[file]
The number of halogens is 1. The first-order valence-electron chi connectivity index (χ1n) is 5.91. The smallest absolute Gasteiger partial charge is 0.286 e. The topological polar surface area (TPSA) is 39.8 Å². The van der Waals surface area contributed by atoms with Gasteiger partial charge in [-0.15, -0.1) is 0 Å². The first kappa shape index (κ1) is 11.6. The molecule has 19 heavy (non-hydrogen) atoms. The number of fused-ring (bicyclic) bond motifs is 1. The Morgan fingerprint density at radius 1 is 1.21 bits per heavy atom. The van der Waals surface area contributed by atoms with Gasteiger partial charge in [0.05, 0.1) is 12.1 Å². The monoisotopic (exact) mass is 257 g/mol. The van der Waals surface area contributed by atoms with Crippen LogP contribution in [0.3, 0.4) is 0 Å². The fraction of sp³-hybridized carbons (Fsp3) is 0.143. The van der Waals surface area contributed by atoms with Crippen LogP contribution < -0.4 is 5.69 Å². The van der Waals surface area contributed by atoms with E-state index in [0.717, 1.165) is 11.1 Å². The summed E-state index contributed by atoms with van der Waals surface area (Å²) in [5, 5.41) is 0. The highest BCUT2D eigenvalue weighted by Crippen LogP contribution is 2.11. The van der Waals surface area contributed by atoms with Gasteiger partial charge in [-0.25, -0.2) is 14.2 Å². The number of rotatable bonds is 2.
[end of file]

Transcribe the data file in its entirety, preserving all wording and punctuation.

The number of halogens is 1. The first-order valence-electron chi connectivity index (χ1n) is 5.91. The smallest absolute Gasteiger partial charge is 0.286 e. The topological polar surface area (TPSA) is 39.8 Å². The van der Waals surface area contributed by atoms with Gasteiger partial charge in [-0.15, -0.1) is 0 Å². The first kappa shape index (κ1) is 11.6. The molecule has 19 heavy (non-hydrogen) atoms. The number of fused-ring (bicyclic) bond motifs is 1. The Morgan fingerprint density at radius 1 is 1.21 bits per heavy atom. The van der Waals surface area contributed by atoms with Gasteiger partial charge in [0.05, 0.1) is 12.1 Å². The monoisotopic (exact) mass is 257 g/mol. The van der Waals surface area contributed by atoms with Crippen LogP contribution in [0.3, 0.4) is 0 Å². The fraction of sp³-hybridized carbons (Fsp3) is 0.143. The van der Waals surface area contributed by atoms with Crippen LogP contribution < -0.4 is 5.69 Å². The van der Waals surface area contributed by atoms with E-state index in [0.717, 1.165) is 11.1 Å². The summed E-state index contributed by atoms with van der Waals surface area (Å²) in [5, 5.41) is 0. The highest BCUT2D eigenvalue weighted by Crippen LogP contribution is 2.11. The van der Waals surface area contributed by atoms with Gasteiger partial charge in [-0.25, -0.2) is 14.2 Å². The number of rotatable bonds is 2.